So Apparently People Really Like To Steal Third-Row Seats

Illustration for article titled So Apparently People Really Like To Steal Third-Row Seats

I think most of us now know that you shouldn’t leave things like laptops, phones or iPods in our cars. We still worry about people stealing our wheels, but our seats? Most people probably don’t think about that.


Admittedly, I wasn’t aware this was a thing, but apparently it is: people have been stealing the third- row seats out of certain GM SUVs because it supposedly isn’t that difficult. A reader wrote in to us last night and said that his friend got the seats jacked from his Chevrolet Tahoe the night before while it was parked in a hotel parking lot.

A quick Google search return quite a few news articles, reporting on that very kind of theft. A family from Salt Lake City discovered the third row seats of their Chevrolet Suburban missing when they woke up at their Newport Beach hotel one morning in 2016, reported KUTV. Police in the Dallas area said they documented eight cases of seat theft in 2016 and over 20 in 2017, reported CBS DFW.

The thieves have figured out that if you pop the rear window hatch of these SUVs, you don’t trigger the car alarm, wrote ParkCitiesPeople. From there, you can simply reach in, unhook the seats and pass them through the open hatch. They seem to target pre-2015 GM SUVs, like the Suburban, Tahoe, Yukon and Cadillac Escalade.

The reason for the sudden spike in seat thefts, theorizes one local Texas police media manager, is due to the demand for the resale of seats from other people who have gotten their seats stolen, according to CBS DFW. It can cost a few thousand dollars to get a set of seats replaced at a dealer, but a quick search on Craigslist shows third row seats available for a couple hundred bucks. Where those seats came from is unclear.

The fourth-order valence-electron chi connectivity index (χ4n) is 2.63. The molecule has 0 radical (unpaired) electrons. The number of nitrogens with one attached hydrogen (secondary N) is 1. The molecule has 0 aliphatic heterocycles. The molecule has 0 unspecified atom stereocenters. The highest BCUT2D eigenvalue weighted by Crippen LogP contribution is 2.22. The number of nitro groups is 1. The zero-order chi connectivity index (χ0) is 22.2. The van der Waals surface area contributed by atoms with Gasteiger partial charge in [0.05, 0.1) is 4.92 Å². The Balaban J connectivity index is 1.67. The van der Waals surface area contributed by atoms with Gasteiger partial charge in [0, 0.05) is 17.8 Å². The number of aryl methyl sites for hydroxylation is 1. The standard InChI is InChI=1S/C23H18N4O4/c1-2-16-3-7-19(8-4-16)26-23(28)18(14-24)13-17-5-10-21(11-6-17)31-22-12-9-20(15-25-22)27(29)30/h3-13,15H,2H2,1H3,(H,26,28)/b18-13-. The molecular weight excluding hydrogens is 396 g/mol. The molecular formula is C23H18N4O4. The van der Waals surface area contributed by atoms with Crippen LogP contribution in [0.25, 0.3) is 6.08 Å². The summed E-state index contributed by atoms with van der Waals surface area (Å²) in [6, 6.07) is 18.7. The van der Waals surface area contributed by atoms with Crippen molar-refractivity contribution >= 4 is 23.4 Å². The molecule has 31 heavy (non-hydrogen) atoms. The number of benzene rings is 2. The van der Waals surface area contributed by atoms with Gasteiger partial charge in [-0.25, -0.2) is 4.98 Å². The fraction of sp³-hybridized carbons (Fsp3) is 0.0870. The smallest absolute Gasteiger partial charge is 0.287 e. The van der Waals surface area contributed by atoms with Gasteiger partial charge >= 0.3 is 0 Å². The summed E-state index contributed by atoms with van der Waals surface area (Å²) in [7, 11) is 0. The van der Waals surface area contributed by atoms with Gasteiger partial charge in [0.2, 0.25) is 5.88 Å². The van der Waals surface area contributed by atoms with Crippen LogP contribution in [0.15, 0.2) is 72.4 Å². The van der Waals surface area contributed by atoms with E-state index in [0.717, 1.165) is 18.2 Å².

Screengrab via Craigslist
Screengrab via Craigslist

Ostensibly, if you buy from a shady, third party seller, you could very well be buying your own seats back.


Various local police departments interviewed by the outlets suggest that owners can take steps to prevent future thefts, such as removing the third-row seats when not using them, purchasing an aftermarket locking system, etching VIN numbers onto the side of the seats to make them easier to track down later and to park tail-in when in a garage, thus preventing the hatch from being easily accessed.

It’s ridiculous that people are stealing seats out of cars, but I guess this is the world we live in. Keep an eye on your stuff.


(h/t to currysm!)

Writer at Jalopnik and consumer of many noodles.


Just Jeepin'

I’m regularly amazed that (knock on wood) no one seems to be stealing lowered soft tops on Wranglers. They’re surprisingly trivial to remove; the only real problem would be that they’re awfully awkward to handle, and of course it’s hard to hide the fact that you’re stealing it, but both are presumably true of this as well.